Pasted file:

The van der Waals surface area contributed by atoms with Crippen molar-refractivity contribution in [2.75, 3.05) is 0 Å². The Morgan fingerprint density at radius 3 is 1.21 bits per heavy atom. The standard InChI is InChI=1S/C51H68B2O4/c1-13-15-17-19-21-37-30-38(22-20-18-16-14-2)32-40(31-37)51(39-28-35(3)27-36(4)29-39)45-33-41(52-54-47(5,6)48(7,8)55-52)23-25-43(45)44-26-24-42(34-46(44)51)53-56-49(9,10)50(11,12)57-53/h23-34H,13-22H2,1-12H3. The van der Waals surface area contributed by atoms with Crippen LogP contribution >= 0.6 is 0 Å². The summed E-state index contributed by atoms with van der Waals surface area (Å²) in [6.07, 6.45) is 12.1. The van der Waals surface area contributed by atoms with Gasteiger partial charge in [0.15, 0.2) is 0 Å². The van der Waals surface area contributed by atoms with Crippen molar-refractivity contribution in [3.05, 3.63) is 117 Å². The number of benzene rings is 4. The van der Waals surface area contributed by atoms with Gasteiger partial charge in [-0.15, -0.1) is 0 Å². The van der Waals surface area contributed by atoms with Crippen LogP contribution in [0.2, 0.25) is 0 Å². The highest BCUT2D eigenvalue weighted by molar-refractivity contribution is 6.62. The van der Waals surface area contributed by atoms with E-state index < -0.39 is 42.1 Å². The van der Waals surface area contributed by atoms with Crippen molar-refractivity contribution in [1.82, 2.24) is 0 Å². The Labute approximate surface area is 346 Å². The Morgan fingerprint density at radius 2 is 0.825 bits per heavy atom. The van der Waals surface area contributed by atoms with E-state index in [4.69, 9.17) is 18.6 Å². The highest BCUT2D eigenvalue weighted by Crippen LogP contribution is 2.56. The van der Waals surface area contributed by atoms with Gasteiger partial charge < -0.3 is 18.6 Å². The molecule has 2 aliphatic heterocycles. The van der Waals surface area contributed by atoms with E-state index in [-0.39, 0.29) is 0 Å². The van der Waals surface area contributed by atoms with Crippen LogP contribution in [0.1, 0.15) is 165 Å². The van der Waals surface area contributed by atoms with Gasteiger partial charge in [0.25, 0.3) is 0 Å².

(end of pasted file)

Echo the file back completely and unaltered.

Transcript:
The van der Waals surface area contributed by atoms with Crippen molar-refractivity contribution in [2.75, 3.05) is 0 Å². The Morgan fingerprint density at radius 3 is 1.21 bits per heavy atom. The standard InChI is InChI=1S/C51H68B2O4/c1-13-15-17-19-21-37-30-38(22-20-18-16-14-2)32-40(31-37)51(39-28-35(3)27-36(4)29-39)45-33-41(52-54-47(5,6)48(7,8)55-52)23-25-43(45)44-26-24-42(34-46(44)51)53-56-49(9,10)50(11,12)57-53/h23-34H,13-22H2,1-12H3. The van der Waals surface area contributed by atoms with Crippen LogP contribution >= 0.6 is 0 Å². The summed E-state index contributed by atoms with van der Waals surface area (Å²) in [6.07, 6.45) is 12.1. The van der Waals surface area contributed by atoms with Gasteiger partial charge in [0.15, 0.2) is 0 Å². The van der Waals surface area contributed by atoms with Crippen molar-refractivity contribution in [3.05, 3.63) is 117 Å². The number of benzene rings is 4. The van der Waals surface area contributed by atoms with Gasteiger partial charge in [-0.15, -0.1) is 0 Å². The van der Waals surface area contributed by atoms with Crippen LogP contribution in [0.2, 0.25) is 0 Å². The highest BCUT2D eigenvalue weighted by molar-refractivity contribution is 6.62. The van der Waals surface area contributed by atoms with E-state index < -0.39 is 42.1 Å². The van der Waals surface area contributed by atoms with Crippen molar-refractivity contribution in [1.82, 2.24) is 0 Å². The Labute approximate surface area is 346 Å². The Morgan fingerprint density at radius 2 is 0.825 bits per heavy atom. The van der Waals surface area contributed by atoms with E-state index in [4.69, 9.17) is 18.6 Å². The highest BCUT2D eigenvalue weighted by Crippen LogP contribution is 2.56. The van der Waals surface area contributed by atoms with Gasteiger partial charge < -0.3 is 18.6 Å². The molecule has 2 aliphatic heterocycles. The van der Waals surface area contributed by atoms with E-state index in [-0.39, 0.29) is 0 Å². The van der Waals surface area contributed by atoms with Crippen LogP contribution in [0.1, 0.15) is 165 Å². The van der Waals surface area contributed by atoms with Gasteiger partial charge in [0.25, 0.3) is 0 Å².